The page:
“These men are servants of the Most High God, and they have come to tell you how to be saved” — Acts 16:17
I supposed someone has to say it, but I’m convinced that not everything the devil says is a lie. Sometimes what the demons in our lives accuse us of is absolutely true, and we need to get used to it. In fact, I think we should learn not only to embrace his accusations, but to rejoice in them as well. Can you imagine living your life in such a manner that when the devil talks about you he tells the truth and glorifies God? I can.
Now, before you write me off as just another heretic, let me explain. In Acts 16, Paul and his companions are in Philippi, staying in the home of Lydia, a recent believer. One day as they head to the place of prayer, they are confronted by a demon-possessed slave girl who told fortunes and made money for her masters.
This girl was literally possessed by a python spirit, which is the term used in the original Greek. The term python was used in Greek mythology for the snake that guarded the Oracle of Delphi, who was the priestess at the Temple of Apollo at Delphi in Greece. After Apollo killed the snake it became a designation for a person with the power of divination. The same Greek term is used for the woman with a familiar spirit at Endor who spoke to King Saul in 1 Sam. 28:7. The slave girl was possessed by an evil spirit that enabled her to tell fortunes.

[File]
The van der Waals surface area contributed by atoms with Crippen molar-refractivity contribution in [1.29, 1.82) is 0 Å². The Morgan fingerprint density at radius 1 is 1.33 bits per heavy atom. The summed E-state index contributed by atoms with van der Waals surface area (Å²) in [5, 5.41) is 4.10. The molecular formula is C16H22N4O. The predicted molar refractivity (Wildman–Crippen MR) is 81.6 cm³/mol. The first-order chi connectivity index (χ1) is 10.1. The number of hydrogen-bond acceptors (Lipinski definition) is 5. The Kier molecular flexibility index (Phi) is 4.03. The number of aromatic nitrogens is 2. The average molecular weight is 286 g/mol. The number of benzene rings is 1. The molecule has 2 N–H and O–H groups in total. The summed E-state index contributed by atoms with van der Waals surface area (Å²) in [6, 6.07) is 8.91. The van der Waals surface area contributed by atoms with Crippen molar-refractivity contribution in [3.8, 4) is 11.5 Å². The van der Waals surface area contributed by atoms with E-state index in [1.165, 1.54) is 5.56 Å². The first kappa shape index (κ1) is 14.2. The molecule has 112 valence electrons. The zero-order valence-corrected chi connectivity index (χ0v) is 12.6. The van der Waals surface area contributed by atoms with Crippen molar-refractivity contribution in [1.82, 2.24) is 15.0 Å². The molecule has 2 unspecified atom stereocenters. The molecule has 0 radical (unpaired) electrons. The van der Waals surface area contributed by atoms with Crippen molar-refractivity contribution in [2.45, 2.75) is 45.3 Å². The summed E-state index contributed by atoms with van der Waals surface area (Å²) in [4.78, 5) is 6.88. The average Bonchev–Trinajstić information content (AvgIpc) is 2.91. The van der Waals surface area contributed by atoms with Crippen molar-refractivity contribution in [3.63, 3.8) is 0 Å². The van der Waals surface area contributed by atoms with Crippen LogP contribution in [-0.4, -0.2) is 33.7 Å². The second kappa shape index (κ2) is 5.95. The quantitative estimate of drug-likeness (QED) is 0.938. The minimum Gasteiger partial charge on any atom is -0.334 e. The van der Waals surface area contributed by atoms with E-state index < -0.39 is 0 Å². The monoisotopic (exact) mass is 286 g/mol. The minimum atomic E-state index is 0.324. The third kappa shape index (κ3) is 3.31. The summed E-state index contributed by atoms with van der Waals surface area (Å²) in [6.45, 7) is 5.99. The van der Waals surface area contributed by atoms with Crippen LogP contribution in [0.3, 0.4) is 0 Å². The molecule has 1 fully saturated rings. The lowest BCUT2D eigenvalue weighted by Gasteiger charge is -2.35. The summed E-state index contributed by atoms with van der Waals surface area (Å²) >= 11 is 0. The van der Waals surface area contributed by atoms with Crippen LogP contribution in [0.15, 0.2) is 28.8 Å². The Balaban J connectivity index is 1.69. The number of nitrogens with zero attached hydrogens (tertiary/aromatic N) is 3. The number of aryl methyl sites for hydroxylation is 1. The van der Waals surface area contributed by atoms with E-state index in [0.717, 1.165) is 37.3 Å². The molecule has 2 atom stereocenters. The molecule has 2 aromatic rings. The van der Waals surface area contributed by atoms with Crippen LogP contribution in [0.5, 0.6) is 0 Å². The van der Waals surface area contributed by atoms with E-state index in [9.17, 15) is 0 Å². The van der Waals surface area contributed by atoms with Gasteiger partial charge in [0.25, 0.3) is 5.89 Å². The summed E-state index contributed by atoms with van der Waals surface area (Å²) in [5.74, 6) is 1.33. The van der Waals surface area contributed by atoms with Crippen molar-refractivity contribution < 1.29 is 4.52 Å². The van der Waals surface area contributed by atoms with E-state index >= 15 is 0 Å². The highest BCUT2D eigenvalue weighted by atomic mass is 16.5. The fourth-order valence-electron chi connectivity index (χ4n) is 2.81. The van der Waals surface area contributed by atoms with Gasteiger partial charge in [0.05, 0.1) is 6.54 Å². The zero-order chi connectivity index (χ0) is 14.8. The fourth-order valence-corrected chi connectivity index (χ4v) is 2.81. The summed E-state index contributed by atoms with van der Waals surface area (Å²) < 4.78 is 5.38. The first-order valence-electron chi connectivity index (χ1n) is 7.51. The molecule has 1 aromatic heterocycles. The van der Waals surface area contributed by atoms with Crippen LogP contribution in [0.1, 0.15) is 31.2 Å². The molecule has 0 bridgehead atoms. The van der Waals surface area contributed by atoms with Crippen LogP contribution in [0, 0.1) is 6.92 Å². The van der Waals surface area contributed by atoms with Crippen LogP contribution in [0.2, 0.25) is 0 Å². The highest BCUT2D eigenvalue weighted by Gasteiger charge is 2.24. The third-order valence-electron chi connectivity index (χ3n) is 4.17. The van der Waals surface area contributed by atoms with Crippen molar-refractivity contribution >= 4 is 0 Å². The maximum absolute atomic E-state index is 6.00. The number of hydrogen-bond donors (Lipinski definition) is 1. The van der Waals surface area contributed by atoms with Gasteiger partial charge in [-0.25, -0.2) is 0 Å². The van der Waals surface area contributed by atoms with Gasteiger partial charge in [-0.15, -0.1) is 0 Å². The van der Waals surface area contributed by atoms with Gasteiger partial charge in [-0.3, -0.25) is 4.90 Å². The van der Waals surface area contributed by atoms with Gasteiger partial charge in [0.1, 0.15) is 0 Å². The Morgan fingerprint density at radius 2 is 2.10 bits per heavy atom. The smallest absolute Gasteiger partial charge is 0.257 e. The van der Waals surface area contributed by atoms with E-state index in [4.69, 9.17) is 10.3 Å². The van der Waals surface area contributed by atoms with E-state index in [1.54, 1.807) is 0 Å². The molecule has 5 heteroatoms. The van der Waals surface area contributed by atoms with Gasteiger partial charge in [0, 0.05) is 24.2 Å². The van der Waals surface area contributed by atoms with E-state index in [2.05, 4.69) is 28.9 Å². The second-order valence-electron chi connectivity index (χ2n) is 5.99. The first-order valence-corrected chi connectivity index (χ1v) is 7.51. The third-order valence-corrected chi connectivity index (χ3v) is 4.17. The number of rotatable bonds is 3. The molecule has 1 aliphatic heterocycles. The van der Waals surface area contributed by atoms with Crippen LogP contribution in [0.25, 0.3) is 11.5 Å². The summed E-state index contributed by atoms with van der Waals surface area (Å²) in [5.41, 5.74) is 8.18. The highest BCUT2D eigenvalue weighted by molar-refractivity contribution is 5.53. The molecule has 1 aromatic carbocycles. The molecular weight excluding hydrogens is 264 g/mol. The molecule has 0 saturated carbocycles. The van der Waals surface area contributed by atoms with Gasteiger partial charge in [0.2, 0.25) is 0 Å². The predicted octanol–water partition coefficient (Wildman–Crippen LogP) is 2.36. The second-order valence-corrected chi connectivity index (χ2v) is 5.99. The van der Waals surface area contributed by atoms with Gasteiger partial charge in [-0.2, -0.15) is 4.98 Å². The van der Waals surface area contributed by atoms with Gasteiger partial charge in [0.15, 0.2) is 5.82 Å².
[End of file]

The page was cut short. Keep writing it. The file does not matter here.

For some reason, this girl went from making money for her masters by telling fortunes to following Paul and his companions around and shouting, “These men are servants of the Most High God, and they have come to tell you how to be saved” (vs.17). It should remind you of some of the demons who shouted at Jesus in the Gospels, calling Him the “Son of God” (Luke 4:41) and “the Holy One sent from God” (Mark 1:25), and “Jesus, Son of the Most High God” (Mark 5:7).
Finally, Paul gets tired of this true but very annoying publicity and casts the demon out of her. Now, we’ve just read about demons who shouted about Jesus and Paul, showing an accurate acknowledgment of the true character of those they were confronting. Like I said in the beginning, sometimes what the demons in our lives accuse us of is absolutely true. Knowing this has me asking this very bothersome question: If a person with a demon were to follow me around, what would they accuse me of? Just to be fair, what would they accuse you of?
I’m not talking about all your sins. We can all be truthfully accused of greed, lust and hatred, jealousy, etc. But I’m talking about something different. What would the demons who’ve watched you live have to say about your character and the mission of your life? Would they accuse you of being a servant of the Most High God? Would they say your mission is to share the Gospel and tell people how do be saved? What would the demons accuse you of regarding the Kingdom of Heaven?
I want to live my life in such a way that if God ever points to me and says to Satan, “Have you considered my servant Jim? He fears God and shuns evil” (see Job 1:8), all Satan can do is deflect the question because he can’t deny it. Maybe I’m naïve, but I want to live my life so that when I head to a prayer meeting the demons say, “Uh-oh, here comes that servant of the Most High on His way to tell others of the greatness of God.” If I can live my life in such a way as to make that accusation of the devil come true, then I will not have lived in vain.